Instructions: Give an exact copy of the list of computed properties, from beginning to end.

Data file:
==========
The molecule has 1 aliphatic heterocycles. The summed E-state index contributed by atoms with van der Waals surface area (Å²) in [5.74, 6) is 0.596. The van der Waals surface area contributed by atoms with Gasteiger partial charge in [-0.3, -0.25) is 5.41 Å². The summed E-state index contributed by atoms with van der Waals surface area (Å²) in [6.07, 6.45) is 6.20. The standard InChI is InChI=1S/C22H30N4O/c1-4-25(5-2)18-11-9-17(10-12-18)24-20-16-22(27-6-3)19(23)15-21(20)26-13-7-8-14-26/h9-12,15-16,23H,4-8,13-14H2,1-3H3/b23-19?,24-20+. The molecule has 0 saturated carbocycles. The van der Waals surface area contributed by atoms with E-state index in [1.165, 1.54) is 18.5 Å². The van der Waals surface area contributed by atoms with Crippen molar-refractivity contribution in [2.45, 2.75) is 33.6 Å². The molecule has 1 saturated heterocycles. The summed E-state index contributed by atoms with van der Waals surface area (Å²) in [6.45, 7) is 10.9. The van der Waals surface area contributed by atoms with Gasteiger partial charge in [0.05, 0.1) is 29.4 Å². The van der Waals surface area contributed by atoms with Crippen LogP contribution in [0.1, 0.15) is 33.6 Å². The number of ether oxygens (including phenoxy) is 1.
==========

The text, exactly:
The molecule has 1 aliphatic heterocycles. The summed E-state index contributed by atoms with van der Waals surface area (Å²) in [5.74, 6) is 0.596. The van der Waals surface area contributed by atoms with Gasteiger partial charge in [-0.3, -0.25) is 5.41 Å². The summed E-state index contributed by atoms with van der Waals surface area (Å²) in [6.07, 6.45) is 6.20. The standard InChI is InChI=1S/C22H30N4O/c1-4-25(5-2)18-11-9-17(10-12-18)24-20-16-22(27-6-3)19(23)15-21(20)26-13-7-8-14-26/h9-12,15-16,23H,4-8,13-14H2,1-3H3/b23-19?,24-20+. The molecule has 0 saturated carbocycles. The van der Waals surface area contributed by atoms with E-state index in [1.165, 1.54) is 18.5 Å². The van der Waals surface area contributed by atoms with Crippen molar-refractivity contribution in [2.45, 2.75) is 33.6 Å². The molecule has 1 saturated heterocycles. The summed E-state index contributed by atoms with van der Waals surface area (Å²) in [6.45, 7) is 10.9. The van der Waals surface area contributed by atoms with Gasteiger partial charge in [0.05, 0.1) is 29.4 Å². The van der Waals surface area contributed by atoms with Crippen LogP contribution in [0.1, 0.15) is 33.6 Å². The number of ether oxygens (including phenoxy) is 1.